Two forms of radiographic images are in use in medical imaging; projection radiography and fluoroscopy, with the latter being useful for catheter guidance. These 2D techniques are still in wide use despite the advance of 3D tomography due to the low cost, high resolution, and depending on application, lower radiation dosages. This imaging modality utilizes a wide beam of x rays for image acquisition and is the first imaging technique available in modern medicine.
Projectional radiographs, more commonly known as x-rays, are often used to determine the type and extent of a fracture as well as for detecting pathological changes in the lungs. With the use of radio-opaque contrast media, such as barium, they can also be used to visualize the structure of the stomach and intestines - this can help diagnose ulcers or certain types of colon cancer.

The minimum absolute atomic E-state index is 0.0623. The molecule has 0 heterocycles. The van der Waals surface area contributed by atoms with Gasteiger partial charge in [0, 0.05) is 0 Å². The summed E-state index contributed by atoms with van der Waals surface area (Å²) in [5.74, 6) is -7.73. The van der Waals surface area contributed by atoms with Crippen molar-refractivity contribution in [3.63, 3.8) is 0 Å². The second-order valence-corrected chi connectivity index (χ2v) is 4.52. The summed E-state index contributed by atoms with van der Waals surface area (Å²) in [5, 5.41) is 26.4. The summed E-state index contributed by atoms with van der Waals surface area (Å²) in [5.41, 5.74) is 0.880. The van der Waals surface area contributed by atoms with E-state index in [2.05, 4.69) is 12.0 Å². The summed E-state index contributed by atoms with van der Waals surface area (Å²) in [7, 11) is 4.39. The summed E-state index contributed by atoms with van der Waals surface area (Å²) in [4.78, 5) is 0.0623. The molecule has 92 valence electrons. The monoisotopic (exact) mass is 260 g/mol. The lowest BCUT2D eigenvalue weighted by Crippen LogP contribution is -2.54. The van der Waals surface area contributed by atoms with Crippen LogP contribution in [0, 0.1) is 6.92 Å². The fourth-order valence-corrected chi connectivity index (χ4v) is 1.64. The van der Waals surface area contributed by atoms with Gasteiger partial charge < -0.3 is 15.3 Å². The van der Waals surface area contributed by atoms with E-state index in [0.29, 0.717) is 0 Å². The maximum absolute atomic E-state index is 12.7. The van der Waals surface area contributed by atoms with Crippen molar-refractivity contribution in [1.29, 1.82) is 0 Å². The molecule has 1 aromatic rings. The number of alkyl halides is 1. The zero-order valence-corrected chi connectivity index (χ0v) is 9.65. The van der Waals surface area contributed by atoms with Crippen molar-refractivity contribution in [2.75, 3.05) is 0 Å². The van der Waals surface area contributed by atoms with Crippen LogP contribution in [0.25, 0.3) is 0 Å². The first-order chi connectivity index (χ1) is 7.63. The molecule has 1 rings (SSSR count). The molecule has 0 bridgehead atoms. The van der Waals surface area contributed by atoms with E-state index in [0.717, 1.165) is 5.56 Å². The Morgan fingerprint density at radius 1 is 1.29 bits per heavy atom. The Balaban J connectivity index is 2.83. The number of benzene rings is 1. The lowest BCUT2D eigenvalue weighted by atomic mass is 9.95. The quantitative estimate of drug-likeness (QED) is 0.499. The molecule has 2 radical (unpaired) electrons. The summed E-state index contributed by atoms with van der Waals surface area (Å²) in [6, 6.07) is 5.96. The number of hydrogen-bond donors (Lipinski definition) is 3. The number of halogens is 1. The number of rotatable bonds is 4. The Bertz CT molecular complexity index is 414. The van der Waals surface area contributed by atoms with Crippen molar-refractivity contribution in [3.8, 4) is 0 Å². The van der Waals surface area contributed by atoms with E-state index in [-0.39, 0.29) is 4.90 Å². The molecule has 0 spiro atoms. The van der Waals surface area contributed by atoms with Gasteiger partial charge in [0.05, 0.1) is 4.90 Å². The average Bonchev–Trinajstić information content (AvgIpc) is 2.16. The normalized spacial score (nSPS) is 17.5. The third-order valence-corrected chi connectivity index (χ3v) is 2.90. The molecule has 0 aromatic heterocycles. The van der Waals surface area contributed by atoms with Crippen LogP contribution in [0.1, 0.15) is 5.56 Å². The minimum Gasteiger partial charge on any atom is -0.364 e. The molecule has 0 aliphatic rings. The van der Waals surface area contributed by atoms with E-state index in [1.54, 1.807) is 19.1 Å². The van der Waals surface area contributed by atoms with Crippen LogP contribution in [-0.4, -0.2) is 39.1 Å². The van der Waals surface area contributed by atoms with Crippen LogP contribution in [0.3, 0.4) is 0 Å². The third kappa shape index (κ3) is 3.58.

Refer to 21 CFR, SUBCHAPTER J, Sec. 1020.31 Radiographic equipment.
- ↑ 21 CFR, SUBCHAPTER J--RADIOLOGICAL HEALTH, PART 1020 -- PERFORMANCE STANDARDS FOR IONIZING RADIATION EMITTING PRODUCTS, Sec. 1020.31 Radiographic equipment. equipment.http://www.accessdata.fda.gov/scripts/cdrh/cfdocs/cfcfr/CFRSearch.cfm?fr=1020.31